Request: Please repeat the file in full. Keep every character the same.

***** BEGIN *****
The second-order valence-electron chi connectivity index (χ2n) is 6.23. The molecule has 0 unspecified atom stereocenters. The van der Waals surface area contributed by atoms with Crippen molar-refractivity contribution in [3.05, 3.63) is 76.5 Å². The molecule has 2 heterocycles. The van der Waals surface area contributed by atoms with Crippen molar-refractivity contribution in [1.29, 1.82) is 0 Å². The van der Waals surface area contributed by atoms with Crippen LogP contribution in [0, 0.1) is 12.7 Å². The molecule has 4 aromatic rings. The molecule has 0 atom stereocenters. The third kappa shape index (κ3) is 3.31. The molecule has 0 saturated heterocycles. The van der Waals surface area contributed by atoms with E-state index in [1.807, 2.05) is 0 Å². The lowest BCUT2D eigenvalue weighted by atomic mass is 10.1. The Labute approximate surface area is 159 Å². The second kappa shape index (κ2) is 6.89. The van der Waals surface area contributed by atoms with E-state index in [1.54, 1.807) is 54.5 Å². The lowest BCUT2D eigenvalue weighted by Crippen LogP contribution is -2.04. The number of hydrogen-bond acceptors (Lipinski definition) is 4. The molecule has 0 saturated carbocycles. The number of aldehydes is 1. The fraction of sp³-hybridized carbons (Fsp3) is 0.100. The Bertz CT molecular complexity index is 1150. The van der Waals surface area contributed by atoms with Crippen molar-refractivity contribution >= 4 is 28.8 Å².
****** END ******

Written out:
The second-order valence-electron chi connectivity index (χ2n) is 6.23. The molecule has 0 unspecified atom stereocenters. The van der Waals surface area contributed by atoms with Crippen molar-refractivity contribution in [3.05, 3.63) is 76.5 Å². The molecule has 2 heterocycles. The van der Waals surface area contributed by atoms with Crippen molar-refractivity contribution in [1.29, 1.82) is 0 Å². The van der Waals surface area contributed by atoms with Crippen LogP contribution in [0, 0.1) is 12.7 Å². The molecule has 4 aromatic rings. The molecule has 0 atom stereocenters. The third kappa shape index (κ3) is 3.31. The molecule has 0 saturated heterocycles. The van der Waals surface area contributed by atoms with E-state index in [1.807, 2.05) is 0 Å². The lowest BCUT2D eigenvalue weighted by atomic mass is 10.1. The Labute approximate surface area is 159 Å². The second kappa shape index (κ2) is 6.89. The van der Waals surface area contributed by atoms with E-state index in [1.54, 1.807) is 54.5 Å². The lowest BCUT2D eigenvalue weighted by Crippen LogP contribution is -2.04. The number of hydrogen-bond acceptors (Lipinski definition) is 4. The molecule has 0 saturated carbocycles. The number of aldehydes is 1. The fraction of sp³-hybridized carbons (Fsp3) is 0.100. The Bertz CT molecular complexity index is 1150. The van der Waals surface area contributed by atoms with Crippen molar-refractivity contribution >= 4 is 28.8 Å².